That restricts us to candidates within the Premier League. Chelsea are one club that need a Number 9 for Tuchel next season and could finance a move, but given the local rivalry and Levy’s record of dealings with the Blues, there is little to suggest that this move could materialise. In the past, Levy has gone to great lengths to not sell a player to his local rivals, even at the expense of reduced profit. At the turn of the last decade, Chelsea had multiple bids rejected for then Spurs star Luka Modrić, who Levy eventually sold to Real Madrid for a reduced fee and the rest, as they say, is history.
Manchester United are another one to have long shown interest in Kane. While there’s no doubt Kane would improve their side, the Red Devils are better off not going all in on this move. Despite the disappointing Europa League final defeat, United have shown real signs of progress this season. They also have well-defined issues that need to be addressed by making prudent choices in the market this summer. Regardless of what the name suggests, Manchester United are not swimming in money sufficiently enough to be able to ignore their actual deficiencies and go for a move like this. The most realistic estimation is that out of the three positions – a predominantly right-sided attacker, a Number 6, and a centre-back – United need to bolster, they’ll probably be able to make one high-end transaction, with any other business predicating on the money generated via player sales. Having just signed Edinson Cavani to a one-year extension, they are in a position to make some constructive moves in the market before the start of next season. While buying Kane would undoubtedly make huge waves across the world, it wouldn’t solve United’s deep-rooted issues that should already have been addressed last season. In a footballing context, this is the most stable the club have been since Sir Alex Ferguson’s retirement in 2013. They ought to make sure they build on it, which they won’t be doing if they contrive to bring Kane at Old Trafford.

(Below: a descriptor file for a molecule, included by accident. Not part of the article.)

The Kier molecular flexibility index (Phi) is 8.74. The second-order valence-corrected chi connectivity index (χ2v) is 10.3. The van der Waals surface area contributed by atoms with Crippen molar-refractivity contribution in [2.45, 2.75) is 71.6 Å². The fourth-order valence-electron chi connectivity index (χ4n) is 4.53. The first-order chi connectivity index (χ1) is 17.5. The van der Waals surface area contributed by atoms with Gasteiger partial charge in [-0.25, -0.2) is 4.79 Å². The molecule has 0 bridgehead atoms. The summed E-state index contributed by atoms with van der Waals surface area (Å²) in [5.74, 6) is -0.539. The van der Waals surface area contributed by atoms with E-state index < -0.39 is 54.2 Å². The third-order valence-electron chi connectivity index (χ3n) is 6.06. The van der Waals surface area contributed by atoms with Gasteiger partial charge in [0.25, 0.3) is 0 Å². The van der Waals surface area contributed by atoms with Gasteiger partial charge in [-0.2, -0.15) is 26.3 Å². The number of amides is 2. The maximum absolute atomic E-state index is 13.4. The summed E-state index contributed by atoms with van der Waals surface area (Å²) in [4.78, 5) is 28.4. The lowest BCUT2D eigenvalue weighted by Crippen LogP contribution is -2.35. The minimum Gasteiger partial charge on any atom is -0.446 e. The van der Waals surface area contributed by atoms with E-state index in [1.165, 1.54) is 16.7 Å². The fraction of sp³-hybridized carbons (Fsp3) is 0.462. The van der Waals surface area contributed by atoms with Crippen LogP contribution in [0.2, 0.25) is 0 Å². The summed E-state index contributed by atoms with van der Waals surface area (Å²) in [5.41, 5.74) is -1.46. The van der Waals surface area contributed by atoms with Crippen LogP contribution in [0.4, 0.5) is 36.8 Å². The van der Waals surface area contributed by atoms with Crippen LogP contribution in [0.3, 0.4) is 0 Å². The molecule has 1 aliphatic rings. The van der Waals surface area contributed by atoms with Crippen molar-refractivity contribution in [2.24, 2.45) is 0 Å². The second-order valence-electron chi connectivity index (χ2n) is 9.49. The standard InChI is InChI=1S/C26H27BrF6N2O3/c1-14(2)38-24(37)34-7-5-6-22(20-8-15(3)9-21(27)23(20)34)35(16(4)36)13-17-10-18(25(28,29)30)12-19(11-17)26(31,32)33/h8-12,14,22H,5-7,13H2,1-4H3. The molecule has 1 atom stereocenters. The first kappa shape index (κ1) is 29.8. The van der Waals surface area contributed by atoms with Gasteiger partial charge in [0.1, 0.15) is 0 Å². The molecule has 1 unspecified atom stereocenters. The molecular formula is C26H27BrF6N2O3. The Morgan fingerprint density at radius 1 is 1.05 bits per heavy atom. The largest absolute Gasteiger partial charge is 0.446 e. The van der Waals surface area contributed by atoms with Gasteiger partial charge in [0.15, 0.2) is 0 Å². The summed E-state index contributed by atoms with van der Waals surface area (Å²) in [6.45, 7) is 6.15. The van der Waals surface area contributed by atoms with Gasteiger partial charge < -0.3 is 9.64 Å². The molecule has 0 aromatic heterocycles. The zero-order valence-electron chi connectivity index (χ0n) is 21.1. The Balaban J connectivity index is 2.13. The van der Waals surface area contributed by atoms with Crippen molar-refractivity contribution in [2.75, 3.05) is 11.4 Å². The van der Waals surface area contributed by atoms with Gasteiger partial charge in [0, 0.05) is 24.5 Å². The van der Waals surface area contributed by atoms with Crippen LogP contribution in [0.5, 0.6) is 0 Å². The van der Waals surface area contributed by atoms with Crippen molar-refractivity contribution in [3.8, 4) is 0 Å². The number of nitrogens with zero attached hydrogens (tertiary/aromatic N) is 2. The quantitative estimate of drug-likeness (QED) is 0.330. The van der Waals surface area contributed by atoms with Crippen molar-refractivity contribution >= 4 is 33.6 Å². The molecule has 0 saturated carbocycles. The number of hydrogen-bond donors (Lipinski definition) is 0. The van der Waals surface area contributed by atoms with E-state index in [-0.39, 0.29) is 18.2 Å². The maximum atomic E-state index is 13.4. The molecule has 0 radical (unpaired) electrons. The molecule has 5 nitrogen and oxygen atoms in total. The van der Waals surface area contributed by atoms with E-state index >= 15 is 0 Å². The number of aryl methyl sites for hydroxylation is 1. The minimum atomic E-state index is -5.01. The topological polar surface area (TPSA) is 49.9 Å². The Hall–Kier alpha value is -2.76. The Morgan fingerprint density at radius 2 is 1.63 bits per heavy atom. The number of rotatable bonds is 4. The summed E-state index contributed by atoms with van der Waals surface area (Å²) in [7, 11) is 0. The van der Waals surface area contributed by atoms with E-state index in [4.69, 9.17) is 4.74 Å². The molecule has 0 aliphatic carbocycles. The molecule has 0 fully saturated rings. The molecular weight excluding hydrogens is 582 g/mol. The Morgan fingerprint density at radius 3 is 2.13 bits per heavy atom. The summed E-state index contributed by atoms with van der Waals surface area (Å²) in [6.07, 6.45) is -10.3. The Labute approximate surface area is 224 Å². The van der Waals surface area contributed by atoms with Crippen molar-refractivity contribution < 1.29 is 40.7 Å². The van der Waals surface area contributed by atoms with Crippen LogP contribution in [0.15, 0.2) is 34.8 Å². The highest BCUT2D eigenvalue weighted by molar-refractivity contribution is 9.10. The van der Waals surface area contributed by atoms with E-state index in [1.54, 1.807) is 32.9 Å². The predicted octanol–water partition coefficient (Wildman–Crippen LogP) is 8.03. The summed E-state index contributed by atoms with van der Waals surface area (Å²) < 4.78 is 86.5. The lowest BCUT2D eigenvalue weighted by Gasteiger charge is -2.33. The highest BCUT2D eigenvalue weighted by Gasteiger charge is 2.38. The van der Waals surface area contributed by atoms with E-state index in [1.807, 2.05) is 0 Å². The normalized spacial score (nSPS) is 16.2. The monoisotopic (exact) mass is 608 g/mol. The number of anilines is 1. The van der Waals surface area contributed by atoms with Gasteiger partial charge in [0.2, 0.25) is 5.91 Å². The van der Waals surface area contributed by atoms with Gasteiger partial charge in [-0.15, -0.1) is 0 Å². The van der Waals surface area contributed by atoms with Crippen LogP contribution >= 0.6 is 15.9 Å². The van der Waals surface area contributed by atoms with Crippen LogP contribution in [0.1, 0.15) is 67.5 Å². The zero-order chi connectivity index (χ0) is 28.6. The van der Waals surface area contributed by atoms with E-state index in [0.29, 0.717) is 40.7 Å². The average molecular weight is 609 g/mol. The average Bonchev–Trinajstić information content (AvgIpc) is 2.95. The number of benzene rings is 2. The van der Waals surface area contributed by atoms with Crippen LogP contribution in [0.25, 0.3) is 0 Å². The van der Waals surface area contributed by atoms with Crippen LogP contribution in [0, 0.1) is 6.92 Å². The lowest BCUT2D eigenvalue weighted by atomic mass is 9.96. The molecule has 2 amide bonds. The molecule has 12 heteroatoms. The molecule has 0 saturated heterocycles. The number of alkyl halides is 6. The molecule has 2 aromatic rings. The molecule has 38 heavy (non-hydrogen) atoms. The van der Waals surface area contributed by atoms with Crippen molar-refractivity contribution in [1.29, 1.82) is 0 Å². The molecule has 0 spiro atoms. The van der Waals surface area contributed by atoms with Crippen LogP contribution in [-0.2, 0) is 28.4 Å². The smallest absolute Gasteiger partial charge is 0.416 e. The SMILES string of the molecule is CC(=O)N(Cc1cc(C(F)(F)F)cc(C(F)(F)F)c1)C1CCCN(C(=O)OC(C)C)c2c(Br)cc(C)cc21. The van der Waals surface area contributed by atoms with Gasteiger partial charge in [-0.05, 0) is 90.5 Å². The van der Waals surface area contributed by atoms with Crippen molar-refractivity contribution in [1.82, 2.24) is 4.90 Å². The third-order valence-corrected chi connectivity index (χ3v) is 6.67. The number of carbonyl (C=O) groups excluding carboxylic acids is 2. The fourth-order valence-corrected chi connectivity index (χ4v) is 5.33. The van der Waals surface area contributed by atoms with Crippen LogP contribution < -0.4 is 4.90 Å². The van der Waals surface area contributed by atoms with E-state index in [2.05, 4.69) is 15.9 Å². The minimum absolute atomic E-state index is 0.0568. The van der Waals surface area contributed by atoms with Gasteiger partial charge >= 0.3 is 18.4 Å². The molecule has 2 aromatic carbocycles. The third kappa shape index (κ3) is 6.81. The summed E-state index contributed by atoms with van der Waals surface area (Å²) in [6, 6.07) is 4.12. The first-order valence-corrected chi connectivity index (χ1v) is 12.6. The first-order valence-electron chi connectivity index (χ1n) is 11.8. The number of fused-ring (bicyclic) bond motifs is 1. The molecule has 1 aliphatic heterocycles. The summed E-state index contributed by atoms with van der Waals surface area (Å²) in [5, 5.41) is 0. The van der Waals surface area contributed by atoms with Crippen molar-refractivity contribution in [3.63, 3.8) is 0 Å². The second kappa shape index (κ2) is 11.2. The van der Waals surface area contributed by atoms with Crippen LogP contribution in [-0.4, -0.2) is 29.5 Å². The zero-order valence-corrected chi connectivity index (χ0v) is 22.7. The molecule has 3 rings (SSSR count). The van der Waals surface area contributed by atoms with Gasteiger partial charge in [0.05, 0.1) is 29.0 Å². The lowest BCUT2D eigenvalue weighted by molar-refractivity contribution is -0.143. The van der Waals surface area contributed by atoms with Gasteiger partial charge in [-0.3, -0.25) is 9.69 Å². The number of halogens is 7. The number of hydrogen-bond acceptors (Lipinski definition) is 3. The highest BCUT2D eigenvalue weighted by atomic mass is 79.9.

Then come Manchester City who, from a footballing point of view, are the perfect match for Harry Kane. At the moment, no other club in England can guarantee trophies the way City can. Financially, they have sufficient funds to sanction the move and bring Kane to the Etihad. Also, they need to fill the Sergio Agüero-shaped hole up front, and who better to do that than England’s Golden Boy himself?
Both sides would like to have each other. It’s a move that can happen. What, then, could stop it from happening? The answer lies in the logistics.